I write it down into the table just like before (column 4, line 10).
Now I start calculating adjustments for the side seam of the back.
Of course, there are no “bust front” or “under-bust front” measurements now.
Our first measurement is “bust circumference”.
It is 86cm on the pattern and Kate’s measurement is 85cm.
We need to remember about the adjustment along the front side seam (-1cm).
This value then equals a total of 2cm for two pattern halves.
86cm – 2cm = 84cm
(85cm – 84cm) ÷ 2 = +0.5cm
This means I should add 0.5cm along each side seam of the back at the level of the bust.
I write this value into the table (column 5, line 4).
It is 72cm on the pattern that correspond to Kate’s 74cm.
I perform the same kind of a calculation:
72cm – 2cm = 70cm
(74cm – 70cm) ÷ 2 = +2cm
So I need to add 2cm along each side seam of the back at the under-bust level.
I write the value into the table (column 5, line 5).
It is 66cm on the pattern and 64cm on Kate.
Let me calculate:
66cm – 2cm = 64cm
(64cm – 64cm) ÷ 2 = 0cm
I write it down into the table (column 5, line 6).
Stomach measurement at a 4cm distance above the waistline:
It is 71.5cm on the pattern and Kate’s measurement equals 69cm.
Let me calculate:
71.5cm –2cm = 69.5cm
(69cm – 69.5cm) ÷ 2 = - 0.25cm
We can say there is basically no alteration along the side seam of the back at the level of the stomach.
I write “0” into the table (column 5, line 7).
There is the same -2cm along the side seam (column 5, line 10).
As you can see, there is a great divergence of values along the side seam of the back piece in-between the bust and the under-bust areas. I need to re-distribute these values (+0.5cm and +2cm) in order to achieve a smooth side line.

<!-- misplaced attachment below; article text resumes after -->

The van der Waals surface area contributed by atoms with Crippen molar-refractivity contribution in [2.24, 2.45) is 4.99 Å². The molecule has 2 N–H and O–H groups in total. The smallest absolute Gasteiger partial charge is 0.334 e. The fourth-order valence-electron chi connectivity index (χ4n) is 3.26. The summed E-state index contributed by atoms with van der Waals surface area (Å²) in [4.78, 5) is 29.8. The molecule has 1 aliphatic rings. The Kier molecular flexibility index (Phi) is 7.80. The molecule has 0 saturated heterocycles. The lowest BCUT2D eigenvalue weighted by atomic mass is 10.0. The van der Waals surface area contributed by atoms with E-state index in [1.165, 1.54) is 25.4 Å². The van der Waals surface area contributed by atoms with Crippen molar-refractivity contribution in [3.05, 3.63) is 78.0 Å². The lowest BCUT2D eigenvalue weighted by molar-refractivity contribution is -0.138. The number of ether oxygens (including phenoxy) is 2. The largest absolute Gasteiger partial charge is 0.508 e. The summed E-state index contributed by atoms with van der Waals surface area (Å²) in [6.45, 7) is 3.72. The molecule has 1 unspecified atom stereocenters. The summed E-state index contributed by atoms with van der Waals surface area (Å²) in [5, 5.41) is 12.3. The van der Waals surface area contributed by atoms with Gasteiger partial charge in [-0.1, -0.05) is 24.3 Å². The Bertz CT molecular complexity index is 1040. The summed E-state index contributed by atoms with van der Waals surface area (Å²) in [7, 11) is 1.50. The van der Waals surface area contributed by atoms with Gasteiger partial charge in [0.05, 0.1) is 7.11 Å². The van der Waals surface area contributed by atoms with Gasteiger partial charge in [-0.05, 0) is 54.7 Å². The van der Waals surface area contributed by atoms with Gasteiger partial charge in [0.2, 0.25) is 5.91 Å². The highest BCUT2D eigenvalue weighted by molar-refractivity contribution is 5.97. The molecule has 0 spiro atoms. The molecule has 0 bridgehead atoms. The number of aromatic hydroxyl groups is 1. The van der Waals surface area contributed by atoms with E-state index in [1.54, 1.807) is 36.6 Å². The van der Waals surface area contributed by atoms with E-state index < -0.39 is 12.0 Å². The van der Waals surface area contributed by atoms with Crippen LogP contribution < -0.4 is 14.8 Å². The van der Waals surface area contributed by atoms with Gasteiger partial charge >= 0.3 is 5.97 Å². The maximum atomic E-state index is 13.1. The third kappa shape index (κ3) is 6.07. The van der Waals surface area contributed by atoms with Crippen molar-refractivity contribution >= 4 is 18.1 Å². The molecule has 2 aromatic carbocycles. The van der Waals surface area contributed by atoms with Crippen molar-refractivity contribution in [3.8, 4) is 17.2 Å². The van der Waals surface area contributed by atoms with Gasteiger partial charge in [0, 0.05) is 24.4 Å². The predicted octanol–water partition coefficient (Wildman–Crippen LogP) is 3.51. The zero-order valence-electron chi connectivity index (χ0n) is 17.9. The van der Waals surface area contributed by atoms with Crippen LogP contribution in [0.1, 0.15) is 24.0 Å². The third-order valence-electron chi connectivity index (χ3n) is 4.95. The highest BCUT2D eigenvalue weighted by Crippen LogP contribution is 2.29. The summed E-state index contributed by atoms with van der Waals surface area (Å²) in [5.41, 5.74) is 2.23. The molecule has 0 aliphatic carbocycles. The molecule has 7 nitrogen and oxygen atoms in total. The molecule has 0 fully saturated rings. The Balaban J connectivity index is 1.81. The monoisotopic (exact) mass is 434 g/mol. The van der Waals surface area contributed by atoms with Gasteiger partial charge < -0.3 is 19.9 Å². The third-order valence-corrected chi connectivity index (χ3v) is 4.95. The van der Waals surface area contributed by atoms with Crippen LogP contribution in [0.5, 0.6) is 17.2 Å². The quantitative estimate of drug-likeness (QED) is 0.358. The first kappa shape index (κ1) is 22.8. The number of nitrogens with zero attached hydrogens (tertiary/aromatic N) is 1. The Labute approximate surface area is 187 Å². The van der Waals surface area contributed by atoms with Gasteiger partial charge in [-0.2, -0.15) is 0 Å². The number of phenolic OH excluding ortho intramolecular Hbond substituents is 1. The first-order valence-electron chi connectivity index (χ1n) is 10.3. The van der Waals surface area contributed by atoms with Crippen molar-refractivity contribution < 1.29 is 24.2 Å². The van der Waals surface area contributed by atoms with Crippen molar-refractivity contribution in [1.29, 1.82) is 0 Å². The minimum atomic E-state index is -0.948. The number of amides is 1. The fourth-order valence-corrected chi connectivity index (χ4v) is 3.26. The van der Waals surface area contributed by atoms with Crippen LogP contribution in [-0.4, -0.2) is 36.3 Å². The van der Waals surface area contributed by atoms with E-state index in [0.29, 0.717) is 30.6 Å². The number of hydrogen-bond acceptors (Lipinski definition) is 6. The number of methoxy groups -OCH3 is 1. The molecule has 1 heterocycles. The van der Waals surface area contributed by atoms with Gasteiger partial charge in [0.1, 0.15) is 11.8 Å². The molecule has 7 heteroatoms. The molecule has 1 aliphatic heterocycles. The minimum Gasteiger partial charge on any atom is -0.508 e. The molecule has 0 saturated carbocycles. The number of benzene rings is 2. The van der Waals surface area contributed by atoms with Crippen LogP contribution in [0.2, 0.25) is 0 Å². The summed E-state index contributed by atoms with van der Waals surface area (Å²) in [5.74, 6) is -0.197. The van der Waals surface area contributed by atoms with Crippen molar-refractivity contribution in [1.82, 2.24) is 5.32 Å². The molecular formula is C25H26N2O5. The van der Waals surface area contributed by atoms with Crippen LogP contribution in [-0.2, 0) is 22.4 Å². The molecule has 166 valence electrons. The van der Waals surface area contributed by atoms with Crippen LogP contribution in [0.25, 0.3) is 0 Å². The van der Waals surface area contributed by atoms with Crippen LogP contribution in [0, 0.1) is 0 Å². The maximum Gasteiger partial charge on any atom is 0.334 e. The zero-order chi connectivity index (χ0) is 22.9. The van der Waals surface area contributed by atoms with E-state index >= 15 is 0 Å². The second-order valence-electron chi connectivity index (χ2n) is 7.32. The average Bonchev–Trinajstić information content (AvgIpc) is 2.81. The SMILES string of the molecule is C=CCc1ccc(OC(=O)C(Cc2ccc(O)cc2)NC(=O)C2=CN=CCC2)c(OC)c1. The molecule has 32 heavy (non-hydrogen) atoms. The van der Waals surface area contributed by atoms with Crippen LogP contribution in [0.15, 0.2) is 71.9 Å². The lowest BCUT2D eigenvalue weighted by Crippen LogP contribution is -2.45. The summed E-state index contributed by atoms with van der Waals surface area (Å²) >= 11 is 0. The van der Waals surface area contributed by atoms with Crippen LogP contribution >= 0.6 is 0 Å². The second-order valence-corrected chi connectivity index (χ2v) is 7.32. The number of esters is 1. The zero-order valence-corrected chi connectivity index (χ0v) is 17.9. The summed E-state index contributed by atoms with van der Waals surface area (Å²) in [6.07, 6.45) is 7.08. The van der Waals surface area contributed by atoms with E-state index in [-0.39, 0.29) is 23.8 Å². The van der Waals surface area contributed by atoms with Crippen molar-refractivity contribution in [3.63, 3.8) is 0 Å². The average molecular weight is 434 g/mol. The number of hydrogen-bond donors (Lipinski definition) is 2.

This requires a little working on the back curves.
I have made the following decision: I will leave the +0.5cm value along the bust-line (column 6, line 4) and use exactly the same value (+0.5cm) along the under-bust line (column 6, line 5).
However in this case I get some extra +1.5cm that need to be added somewhere. I will add them to the curve lines of the back.
Let me calculate the adjustment value for each curve line:
1.5cm ÷ 2 = +0.75cm
This means I need to add +0.75cm to the curve line at the under-bust level (column 7, line 5).
Other calculation values for the side seam of the back remain unchanged (column 6, lines 6, 7 and 10).
As a result of this re-calculation I have slightly shortened the dart on the back shifting the back piece somewhat behind the shoulder-blade.
All calculations have been performed and I can begin cutting now.
I will apply all alterations to the standard pattern directly on fabric.